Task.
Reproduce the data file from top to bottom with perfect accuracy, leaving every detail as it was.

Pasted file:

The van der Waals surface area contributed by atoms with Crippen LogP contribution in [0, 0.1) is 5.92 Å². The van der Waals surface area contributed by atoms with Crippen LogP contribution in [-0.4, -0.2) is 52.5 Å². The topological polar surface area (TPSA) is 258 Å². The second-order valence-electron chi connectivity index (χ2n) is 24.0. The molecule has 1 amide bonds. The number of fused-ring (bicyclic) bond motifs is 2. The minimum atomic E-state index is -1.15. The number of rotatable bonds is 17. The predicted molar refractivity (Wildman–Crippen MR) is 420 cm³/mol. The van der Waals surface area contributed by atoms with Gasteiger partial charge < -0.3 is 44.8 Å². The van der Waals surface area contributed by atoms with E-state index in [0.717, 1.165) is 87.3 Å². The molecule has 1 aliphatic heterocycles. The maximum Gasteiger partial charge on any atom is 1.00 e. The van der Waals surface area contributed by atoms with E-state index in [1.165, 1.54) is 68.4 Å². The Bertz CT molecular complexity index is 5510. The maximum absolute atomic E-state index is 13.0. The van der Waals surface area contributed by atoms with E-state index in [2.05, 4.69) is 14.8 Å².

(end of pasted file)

The van der Waals surface area contributed by atoms with Crippen LogP contribution in [0, 0.1) is 5.92 Å². The van der Waals surface area contributed by atoms with Crippen LogP contribution in [-0.4, -0.2) is 52.5 Å². The topological polar surface area (TPSA) is 258 Å². The second-order valence-electron chi connectivity index (χ2n) is 24.0. The molecule has 1 amide bonds. The number of fused-ring (bicyclic) bond motifs is 2. The minimum atomic E-state index is -1.15. The number of rotatable bonds is 17. The predicted molar refractivity (Wildman–Crippen MR) is 420 cm³/mol. The van der Waals surface area contributed by atoms with Gasteiger partial charge < -0.3 is 44.8 Å². The van der Waals surface area contributed by atoms with E-state index in [0.717, 1.165) is 87.3 Å². The molecule has 1 aliphatic heterocycles. The maximum Gasteiger partial charge on any atom is 1.00 e. The van der Waals surface area contributed by atoms with E-state index in [1.165, 1.54) is 68.4 Å². The Bertz CT molecular complexity index is 5510. The maximum absolute atomic E-state index is 13.0. The van der Waals surface area contributed by atoms with E-state index in [2.05, 4.69) is 14.8 Å².